The Nation has an article on "neurohumanities" which is more or less about neuro-, cognitive, and evolutionary psychology in this humanities. Here's an excerpt:
Neuroscience appears to be filling a vacuum where a single dominant mode of thought and criticism once existed. That plinth has been held in the American academy by critical theory, neo-Marxism and psychoanalysis. Alva Noë, a University of California, Berkeley, philosopher who might be called a “neuro doubter,” sees neurohumanities as a reaction to the previous postmodern moment. “The pre-eminence of neuroscience” has legitimated an “anti-theory stance” within the humanities, says Noë, the author of Out of Our Heads.Noë argues that neurohumanities is the ultimate response to—and rejection of—critical theory, a mixture of literary theory, linguistics and anthropology that dominated the American humanities through the 1990s. Critical theory’s current decline was somewhat inevitable, as all intellectual movements erode over time. ... But as critical theory’s power—along with that of Marxism and Freudianism—fades within the humanities, neurohumanities and literary Darwinism are stepping up, ready to explain how we live, love art and read a novel (or rather, how the cortex absorbs text). And while much was gained as “the brain” replaced “individual psychology” or social class readings, much has also been lost.Critical theory offered us the fantasy that we have no control, making a fetish of haze and ambiguity and exhibiting what Noë terms “an allergy to anything essentialist.” In neurohumanities, by contrast, we do have mastery and concrete, empirical ends, which has proved more appealing, even as (or perhaps because) it is highly reductive.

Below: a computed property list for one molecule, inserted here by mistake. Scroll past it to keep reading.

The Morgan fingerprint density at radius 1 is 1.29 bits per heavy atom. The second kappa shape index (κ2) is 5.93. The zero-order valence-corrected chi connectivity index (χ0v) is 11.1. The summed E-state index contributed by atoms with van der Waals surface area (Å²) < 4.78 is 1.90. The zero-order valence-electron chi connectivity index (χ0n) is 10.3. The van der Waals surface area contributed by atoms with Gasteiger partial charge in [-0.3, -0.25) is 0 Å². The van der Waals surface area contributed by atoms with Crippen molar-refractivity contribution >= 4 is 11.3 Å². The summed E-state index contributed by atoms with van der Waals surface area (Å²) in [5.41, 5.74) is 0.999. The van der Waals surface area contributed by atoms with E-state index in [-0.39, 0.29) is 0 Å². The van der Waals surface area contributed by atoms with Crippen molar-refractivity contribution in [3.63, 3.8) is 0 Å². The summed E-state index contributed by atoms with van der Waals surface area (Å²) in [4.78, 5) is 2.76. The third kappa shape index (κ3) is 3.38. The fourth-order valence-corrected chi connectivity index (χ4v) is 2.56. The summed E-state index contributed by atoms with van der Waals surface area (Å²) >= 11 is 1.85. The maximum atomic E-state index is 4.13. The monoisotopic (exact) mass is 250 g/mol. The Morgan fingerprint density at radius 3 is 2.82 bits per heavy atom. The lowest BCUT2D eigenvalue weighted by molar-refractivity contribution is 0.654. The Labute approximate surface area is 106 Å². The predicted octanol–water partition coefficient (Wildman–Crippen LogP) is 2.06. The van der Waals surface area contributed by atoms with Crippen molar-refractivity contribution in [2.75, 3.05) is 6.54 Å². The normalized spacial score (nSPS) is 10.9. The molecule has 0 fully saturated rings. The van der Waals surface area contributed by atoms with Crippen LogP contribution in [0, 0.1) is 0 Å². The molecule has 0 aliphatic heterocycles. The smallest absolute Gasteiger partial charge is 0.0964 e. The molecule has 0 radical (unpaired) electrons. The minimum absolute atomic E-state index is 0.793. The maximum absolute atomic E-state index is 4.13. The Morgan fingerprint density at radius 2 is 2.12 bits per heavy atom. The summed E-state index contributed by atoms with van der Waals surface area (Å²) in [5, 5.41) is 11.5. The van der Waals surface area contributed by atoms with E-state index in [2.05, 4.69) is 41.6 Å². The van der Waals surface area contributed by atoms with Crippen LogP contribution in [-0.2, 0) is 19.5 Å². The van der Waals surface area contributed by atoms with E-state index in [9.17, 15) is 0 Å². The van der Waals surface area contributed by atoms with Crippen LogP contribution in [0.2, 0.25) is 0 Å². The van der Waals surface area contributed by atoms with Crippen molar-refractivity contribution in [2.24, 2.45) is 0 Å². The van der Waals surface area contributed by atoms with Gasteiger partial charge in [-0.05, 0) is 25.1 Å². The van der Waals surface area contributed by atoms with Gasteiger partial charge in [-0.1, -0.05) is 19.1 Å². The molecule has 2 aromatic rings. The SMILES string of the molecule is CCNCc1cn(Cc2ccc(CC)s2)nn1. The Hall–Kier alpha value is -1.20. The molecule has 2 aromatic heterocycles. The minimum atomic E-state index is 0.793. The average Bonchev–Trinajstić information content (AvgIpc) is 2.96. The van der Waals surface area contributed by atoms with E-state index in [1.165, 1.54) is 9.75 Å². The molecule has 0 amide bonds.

Well, yes, no, maybe.